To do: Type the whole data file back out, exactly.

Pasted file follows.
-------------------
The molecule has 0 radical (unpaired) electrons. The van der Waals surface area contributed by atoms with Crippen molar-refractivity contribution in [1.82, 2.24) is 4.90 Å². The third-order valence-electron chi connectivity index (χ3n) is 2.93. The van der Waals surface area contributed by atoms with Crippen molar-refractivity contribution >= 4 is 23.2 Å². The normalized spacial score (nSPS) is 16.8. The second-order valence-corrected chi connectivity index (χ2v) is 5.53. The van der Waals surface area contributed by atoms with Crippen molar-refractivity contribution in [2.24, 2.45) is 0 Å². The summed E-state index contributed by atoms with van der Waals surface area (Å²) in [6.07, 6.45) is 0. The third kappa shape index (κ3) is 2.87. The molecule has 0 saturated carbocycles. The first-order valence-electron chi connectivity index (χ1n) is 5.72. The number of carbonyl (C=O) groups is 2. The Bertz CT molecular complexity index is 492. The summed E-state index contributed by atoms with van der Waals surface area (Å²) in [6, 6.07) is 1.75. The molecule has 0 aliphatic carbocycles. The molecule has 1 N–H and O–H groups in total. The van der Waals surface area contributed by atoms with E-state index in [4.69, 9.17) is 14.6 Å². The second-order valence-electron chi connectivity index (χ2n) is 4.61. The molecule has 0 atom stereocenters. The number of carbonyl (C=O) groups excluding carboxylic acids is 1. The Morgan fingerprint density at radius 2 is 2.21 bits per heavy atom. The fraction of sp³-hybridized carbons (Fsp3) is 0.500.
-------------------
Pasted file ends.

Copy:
The molecule has 0 radical (unpaired) electrons. The van der Waals surface area contributed by atoms with Crippen molar-refractivity contribution in [1.82, 2.24) is 4.90 Å². The third-order valence-electron chi connectivity index (χ3n) is 2.93. The van der Waals surface area contributed by atoms with Crippen molar-refractivity contribution >= 4 is 23.2 Å². The normalized spacial score (nSPS) is 16.8. The second-order valence-corrected chi connectivity index (χ2v) is 5.53. The van der Waals surface area contributed by atoms with Crippen molar-refractivity contribution in [2.24, 2.45) is 0 Å². The summed E-state index contributed by atoms with van der Waals surface area (Å²) in [6.07, 6.45) is 0. The third kappa shape index (κ3) is 2.87. The molecule has 0 saturated carbocycles. The first-order valence-electron chi connectivity index (χ1n) is 5.72. The number of carbonyl (C=O) groups is 2. The Bertz CT molecular complexity index is 492. The summed E-state index contributed by atoms with van der Waals surface area (Å²) in [6, 6.07) is 1.75. The molecule has 0 aliphatic carbocycles. The molecule has 1 N–H and O–H groups in total. The van der Waals surface area contributed by atoms with E-state index in [4.69, 9.17) is 14.6 Å². The second-order valence-electron chi connectivity index (χ2n) is 4.61. The molecule has 0 atom stereocenters. The number of carbonyl (C=O) groups excluding carboxylic acids is 1. The Morgan fingerprint density at radius 2 is 2.21 bits per heavy atom. The fraction of sp³-hybridized carbons (Fsp3) is 0.500.